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Fidelity to foraging sites, consistency of migration routes and habitat modulation of home range by sea turtles
A broad foraging dichotomy between oceanic and coastal sites has been revealed for loggerhead sea turtles, and it is expected that a gross difference in home-range size across these habitats will be expected. Expand
Satellite tracking large numbers of individuals to infer population level dispersal and core areas for the protection of an endangered species
Protecting only a few objectively defined important sites can encompass a large proportion of the foraging areas used and hence have considerable conservation benefit, according to the widespread availability of neritic foraging grounds across the Mediterranean. Expand
Breeding periodicity for male sea turtles, operational sex ratios, and implications in the face of climate change.
Increased frequency of male breeding will help ameliorate female-biased hatchling sex ratios and imply that effects of climate change on the viability of sea turtle populations are likely to be less acute than previously suspected. Expand
Ontogenetic development of migration: Lagrangian drift trajectories suggest a new paradigm for sea turtles
It is shown that the pattern of adult dispersion from the breeding area reflects the extent of passive dispersion that would be experienced by hatchlings, and the prevailing oceanography around nesting areas may be crucial to the selection of foraging sites used by adult sea turtles. Expand
BIODIVERSITY RESEARCH: Fidelity to foraging sites, consistency of migration routes and habitat modulation of home range by sea turtles: Foraging and migration of sea turtles
The broad distribution and diverse life-history strategies of this population of loggerhead sea turtles could complicate the identification of priority marine protected areas beyond the core breeding site. Expand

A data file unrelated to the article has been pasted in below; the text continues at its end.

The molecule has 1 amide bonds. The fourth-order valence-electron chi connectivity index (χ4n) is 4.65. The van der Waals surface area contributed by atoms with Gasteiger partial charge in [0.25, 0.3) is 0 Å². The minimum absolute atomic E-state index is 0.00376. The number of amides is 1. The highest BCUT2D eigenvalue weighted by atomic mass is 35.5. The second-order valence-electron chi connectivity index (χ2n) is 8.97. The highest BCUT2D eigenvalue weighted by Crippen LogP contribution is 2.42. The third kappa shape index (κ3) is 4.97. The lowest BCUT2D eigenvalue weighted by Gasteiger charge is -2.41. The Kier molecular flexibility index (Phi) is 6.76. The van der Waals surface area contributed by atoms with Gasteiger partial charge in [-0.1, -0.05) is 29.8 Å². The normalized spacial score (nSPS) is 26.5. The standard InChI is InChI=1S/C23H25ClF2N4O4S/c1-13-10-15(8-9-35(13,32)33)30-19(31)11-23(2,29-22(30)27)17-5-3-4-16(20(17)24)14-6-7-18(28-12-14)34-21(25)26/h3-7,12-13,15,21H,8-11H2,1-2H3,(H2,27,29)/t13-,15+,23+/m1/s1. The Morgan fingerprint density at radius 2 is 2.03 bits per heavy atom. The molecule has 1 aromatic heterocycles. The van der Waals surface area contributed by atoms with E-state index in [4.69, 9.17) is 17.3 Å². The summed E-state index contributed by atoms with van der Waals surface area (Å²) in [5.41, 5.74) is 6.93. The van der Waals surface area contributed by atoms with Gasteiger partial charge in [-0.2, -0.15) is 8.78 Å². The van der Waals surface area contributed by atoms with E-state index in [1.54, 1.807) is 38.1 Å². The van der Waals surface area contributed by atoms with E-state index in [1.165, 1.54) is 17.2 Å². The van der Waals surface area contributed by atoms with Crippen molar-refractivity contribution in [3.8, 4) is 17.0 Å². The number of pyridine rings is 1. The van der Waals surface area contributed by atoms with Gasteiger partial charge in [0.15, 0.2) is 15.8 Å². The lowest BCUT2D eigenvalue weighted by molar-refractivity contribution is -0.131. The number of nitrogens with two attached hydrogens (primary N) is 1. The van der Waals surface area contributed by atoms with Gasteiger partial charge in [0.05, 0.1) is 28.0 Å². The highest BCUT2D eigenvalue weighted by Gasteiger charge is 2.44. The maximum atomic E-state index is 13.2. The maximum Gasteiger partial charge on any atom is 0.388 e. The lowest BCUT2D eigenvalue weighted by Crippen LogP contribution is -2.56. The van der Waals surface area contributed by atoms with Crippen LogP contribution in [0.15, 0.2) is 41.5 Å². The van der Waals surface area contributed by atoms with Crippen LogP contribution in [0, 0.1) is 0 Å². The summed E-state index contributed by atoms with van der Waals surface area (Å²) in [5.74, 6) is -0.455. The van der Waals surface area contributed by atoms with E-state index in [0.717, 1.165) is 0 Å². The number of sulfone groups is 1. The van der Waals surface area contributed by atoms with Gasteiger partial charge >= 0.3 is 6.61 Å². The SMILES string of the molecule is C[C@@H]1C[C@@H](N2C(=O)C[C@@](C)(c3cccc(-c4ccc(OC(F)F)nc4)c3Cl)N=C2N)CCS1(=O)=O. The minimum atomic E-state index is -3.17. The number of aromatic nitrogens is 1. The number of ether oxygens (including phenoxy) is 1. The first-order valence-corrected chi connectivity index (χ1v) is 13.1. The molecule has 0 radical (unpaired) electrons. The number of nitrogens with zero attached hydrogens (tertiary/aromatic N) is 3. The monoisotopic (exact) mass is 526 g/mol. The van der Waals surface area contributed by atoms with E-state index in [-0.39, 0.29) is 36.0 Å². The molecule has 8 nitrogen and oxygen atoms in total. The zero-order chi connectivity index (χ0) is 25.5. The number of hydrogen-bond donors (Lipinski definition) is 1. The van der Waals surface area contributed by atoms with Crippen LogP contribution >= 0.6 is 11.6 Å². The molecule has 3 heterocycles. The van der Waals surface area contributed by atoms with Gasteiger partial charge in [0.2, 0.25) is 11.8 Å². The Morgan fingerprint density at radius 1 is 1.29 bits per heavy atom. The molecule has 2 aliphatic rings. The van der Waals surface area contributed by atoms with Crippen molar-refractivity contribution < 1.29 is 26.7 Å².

Animal Orientation Strategies for Movement in Flows
This work presents a classification of responses based on the direction of the resulting movement relative to flow and preferred direction, which is applicable to a range of taxa and environments. Expand
Dynamic ocean management: Defining and conceptualizing real-time management of the ocean
A shift towards dynamic ocean management is suggested, defined as management that rapidly changes in space and time in response to changes in the ocean and its users through the integration of near real-time biological, oceanographic, social and/or economic data. Expand
Evidence-based marine protected area planning for a highly mobile endangered marine vertebrate
Marine Protected Areas (MPAs) now form an important part of marine conservation and fisheries management; hence, there is broad interest in developing procedures that optimize their design. We usedExpand
Key Questions in Marine Megafauna Movement Ecology.
This exercise assembled 40 experts to identify key questions in this field, focussing on marine megafauna, which include a broad range of birds, mammals, reptiles, and fish, and shows that the questions have broad applicability to other taxa, including terrestrial animals, flying insects, and swimming invertebrates. Expand
Marine animal behaviour: neglecting ocean currents can lead us up the wrong track
It is demonstrated that oceanic currents, usually neglected when analysing tracking data, can substantially distort the observed trajectories and affect several important results deduced, such as the evaluation of the orientation skills and the energy budget of animals or the identification of foraging areas. Expand